Mauria Finley learned the value of recruiting moms from stints as an executive at eBay and PayPal. Now she’s putting that insight to use at her new startup Citrus Lane – and it’s paying off big time.

By Mauria Finley (CEO & founder, Citrus Lane)

In recent weeks, two news stories from prominent business leaders have captured widespread attention: Marissa Mayer’s decision to eliminate certain flexible work policies at Yahoo! and the publication of Sheryl Sandberg’s new book, Lean In. Both topics have ignited debate about working mothers, specifically what they need to do to succeed and how corporate policy can help or hinder their career growth.

At Citrus Lane, we have a very simple perspective: We are succeeding because we’re hiring moms, not despite hiring moms. We may have an unfair competitive advantage in this area given that the focus of our company is on moms (and their babies), but we think we’re gaining a serious edge by doing so.

The Business Case for More Moms

Two years ago I started Citrus Lane. I knew that building a business would be difficult, and doing so while raising two young boys would make the task even harder. I wanted to build an organization and culture that recognized and embraced moms as customers, employees and executives. Today, Citrus Lane is growing 1000% annually with paying subscribers, has built a loyal and engaged community of moms across the US, and is building a strong and trusted brand in the e-commerce space. We’ve also built an outstanding team, which features moms prominently:

  • 85% of our executive team are moms
  • 65% of the overall team are women
  • 50% of the engineering team are women
  • 50% of our team members have kids under three years of age
  • 25% of our team members work part-time and/or remotely
  • 10% of the team are moms who returned to work after significant time off to raise their kids

Building this type of culture is a smart – and intentional – business decision we’ve made based on many years of experience. While serving as an executive at eBay and PayPal from 2004-2010, I noticed that many of our top performers were moms. When conducting searches for key hires, we often found that really well qualified moms were available on the market. To make it work, we often created flexible schedules and leveraged technologies like video chat. I can’t honestly think of an example where a working mom with a flexible schedule couldn’t deliver on par with a colleague.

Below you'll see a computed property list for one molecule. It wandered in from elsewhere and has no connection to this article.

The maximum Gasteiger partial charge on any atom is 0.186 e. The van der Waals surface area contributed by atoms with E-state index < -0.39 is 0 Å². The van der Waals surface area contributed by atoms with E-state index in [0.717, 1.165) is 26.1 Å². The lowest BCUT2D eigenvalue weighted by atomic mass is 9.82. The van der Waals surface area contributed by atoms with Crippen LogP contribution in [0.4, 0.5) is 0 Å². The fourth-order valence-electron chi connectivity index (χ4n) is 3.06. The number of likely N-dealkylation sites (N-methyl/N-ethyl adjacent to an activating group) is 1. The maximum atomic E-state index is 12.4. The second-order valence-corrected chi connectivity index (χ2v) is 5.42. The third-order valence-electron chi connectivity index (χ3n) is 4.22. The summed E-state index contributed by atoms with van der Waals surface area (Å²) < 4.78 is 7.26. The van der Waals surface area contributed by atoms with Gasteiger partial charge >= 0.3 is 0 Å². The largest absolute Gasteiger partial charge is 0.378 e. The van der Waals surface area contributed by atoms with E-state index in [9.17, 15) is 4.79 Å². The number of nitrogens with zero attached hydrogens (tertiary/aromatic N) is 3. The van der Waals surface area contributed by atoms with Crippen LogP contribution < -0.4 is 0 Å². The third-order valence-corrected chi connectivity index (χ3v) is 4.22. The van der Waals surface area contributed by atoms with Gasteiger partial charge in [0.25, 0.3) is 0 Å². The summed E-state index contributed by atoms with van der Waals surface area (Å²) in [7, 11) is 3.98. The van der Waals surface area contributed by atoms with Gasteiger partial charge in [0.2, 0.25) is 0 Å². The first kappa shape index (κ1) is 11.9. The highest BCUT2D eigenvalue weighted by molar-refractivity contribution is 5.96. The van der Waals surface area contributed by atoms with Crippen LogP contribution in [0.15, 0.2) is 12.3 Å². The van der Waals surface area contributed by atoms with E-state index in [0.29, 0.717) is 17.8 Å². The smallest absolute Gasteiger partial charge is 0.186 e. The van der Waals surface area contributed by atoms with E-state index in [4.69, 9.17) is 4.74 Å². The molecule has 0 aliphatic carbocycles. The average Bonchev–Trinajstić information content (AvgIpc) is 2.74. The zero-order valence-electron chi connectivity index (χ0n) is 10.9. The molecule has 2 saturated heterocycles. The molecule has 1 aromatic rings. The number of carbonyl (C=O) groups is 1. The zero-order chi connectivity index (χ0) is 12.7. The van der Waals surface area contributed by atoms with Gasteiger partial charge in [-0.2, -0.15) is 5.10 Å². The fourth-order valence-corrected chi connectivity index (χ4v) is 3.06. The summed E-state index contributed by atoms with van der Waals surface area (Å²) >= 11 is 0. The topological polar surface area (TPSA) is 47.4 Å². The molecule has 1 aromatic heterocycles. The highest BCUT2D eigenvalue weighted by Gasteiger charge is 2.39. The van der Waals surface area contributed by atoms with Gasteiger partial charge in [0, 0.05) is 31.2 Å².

Making It Work for Moms

Our parent-friendly recruiting strategy has led to Citrus Lane attracting top talent from successful companies like LinkedIn,, Netflix, Yahoo!, and eBay. And just like these companies, we set high bars for performance and expect people to achieve them, but also understand that daycare pick-ups and “pumping breaks” are just part of the schedule. We compensate for the slightly squeezed day by choosing focus over foosball, and by checking in at night when our little ones are finally down and dreaming.

For the moms who work at Citrus Lane, we are living our version of “leaning in”, and it’s working for us both at work and at home. Of course it doesn’t hurt that the Citrus Lane service inherently benefits from having many mom points of view in the office (we are an e-commerce business focused on moms, after all). I would argue however, that we are also a great example of what companies can accomplish if they embrace working moms and the flexible schedules that come with them.

Women 2.0 readers: Do you feel moms are a special benefit to your startup?

About the guest blogger: Mauria Finley is the founder and CEO of Citrus Lane, a social e-commerce company focused on helping moms discover the best products for their kids by sending a monthly box of “best of” products. Prior to founding Citrus Lane, Mauria held leadership roles at eBay and led new ventures for PayPal. Mauria holds two degrees in Computer Science from Stanford University.

Photo Credit: rankun76 via Flickr